Nearly 40% of Minority Engineers in Tech Say They've Experienced Bias in the Workplace

Nearly 40% of Minority Engineers in Tech Say They’ve Experienced Bias in the Workplace

african american engineer in blue hard hat and holding blueprints
Image: File
african american engineer in blue hard hat and holding blueprints
Image: File

According to a recent study conducted by diversity recruitment platform Jopwell, 36% of surveyed minority engineers in the tech industry say they’ve experienced some form of workplace bias.

Of the 300 black, Latino/Hispanic and Native American engineers polled, 69% indicated they had experienced racial bias, 16% said gender and 11% said sexuality.

“The interesting thing for us is that most of this was confirmation for what we were expecting,” said Ryan Williams, president and co-founder of Jopwell. “We knew about the issues minorities were facing in terms of lacking access and exposure in technology. But turning these anecdotes we had into a study was really eye opening for us and showed us what we knew to be true.”

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Jopwell was started in the summer of 2014 by Williams and his colleague Porter Braswell in an effort to help companies hire minority talent. After connecting as employees at Goldman Sachs, Williams and Braswell  recognized their unique position on Wall Street and how a majority of other ethnic minorities weren’t afforded the same access and exposure.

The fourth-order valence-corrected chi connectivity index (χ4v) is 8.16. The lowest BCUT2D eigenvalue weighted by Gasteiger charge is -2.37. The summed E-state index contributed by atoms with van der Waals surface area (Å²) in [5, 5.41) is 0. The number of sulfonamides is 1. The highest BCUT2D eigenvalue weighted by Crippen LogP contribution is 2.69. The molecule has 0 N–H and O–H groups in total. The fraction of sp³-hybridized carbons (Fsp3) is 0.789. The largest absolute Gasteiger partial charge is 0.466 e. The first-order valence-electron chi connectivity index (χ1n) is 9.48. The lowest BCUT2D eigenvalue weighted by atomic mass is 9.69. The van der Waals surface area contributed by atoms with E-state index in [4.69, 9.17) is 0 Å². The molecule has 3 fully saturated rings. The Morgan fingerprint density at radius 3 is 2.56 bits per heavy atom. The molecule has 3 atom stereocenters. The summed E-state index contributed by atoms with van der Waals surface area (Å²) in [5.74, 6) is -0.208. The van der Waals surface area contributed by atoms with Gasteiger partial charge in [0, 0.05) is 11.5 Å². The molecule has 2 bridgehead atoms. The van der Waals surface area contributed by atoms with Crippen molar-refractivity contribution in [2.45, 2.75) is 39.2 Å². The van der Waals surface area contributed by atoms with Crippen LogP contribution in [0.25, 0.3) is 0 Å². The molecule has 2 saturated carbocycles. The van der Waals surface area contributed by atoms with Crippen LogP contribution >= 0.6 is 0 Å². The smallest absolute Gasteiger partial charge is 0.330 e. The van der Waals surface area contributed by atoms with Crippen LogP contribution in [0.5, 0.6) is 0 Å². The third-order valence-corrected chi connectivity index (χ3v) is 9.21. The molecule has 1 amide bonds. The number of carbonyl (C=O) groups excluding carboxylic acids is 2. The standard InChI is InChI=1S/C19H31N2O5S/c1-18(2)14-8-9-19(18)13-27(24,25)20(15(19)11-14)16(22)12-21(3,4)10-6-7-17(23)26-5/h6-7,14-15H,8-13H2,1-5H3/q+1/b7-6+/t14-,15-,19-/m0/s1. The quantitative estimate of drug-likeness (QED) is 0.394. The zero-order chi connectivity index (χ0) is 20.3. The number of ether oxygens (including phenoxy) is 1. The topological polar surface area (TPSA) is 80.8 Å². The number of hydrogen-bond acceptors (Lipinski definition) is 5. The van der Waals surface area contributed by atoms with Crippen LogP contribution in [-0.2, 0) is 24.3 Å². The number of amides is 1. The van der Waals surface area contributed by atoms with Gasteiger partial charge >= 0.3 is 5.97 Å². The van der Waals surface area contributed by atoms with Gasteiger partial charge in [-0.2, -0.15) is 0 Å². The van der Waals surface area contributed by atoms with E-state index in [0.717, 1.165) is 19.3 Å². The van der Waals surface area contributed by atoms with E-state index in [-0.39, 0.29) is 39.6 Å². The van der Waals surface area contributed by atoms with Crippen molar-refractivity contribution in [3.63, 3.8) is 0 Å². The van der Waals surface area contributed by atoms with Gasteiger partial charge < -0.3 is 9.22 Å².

“When the conversation occurs throughout the country in terms of lack of diversity it’s hard to pinpoint which aspect is really challenged,” said Braswell regarding diversity’s expansive definition, which includes race/ethnicity, gender, sexual orientation, age and more. “At Jopwell, we focus on one aspect which is black, Hispanic, and Native Americans. So Jopwell offers solutions specifically for that demographic and part of the success of Jopwell, and the reason for companies like us, is that we are very targeted with the communities we serve.”

In addition to 36% of engineers having experienced workplace bias, 85% agreed that a fair workplace will include people from all races and 70% agreed their company can be doing more to promote multicultural understanding.

“We’ve seen some progress in the workplace in recent years, but there is still unconscious bias that can manifest within organizations,” added Williams. “There are a number of tools that companies can use to counter workplace bias–everything from quantifiable performance standards to bias training to technology-driven platforms.”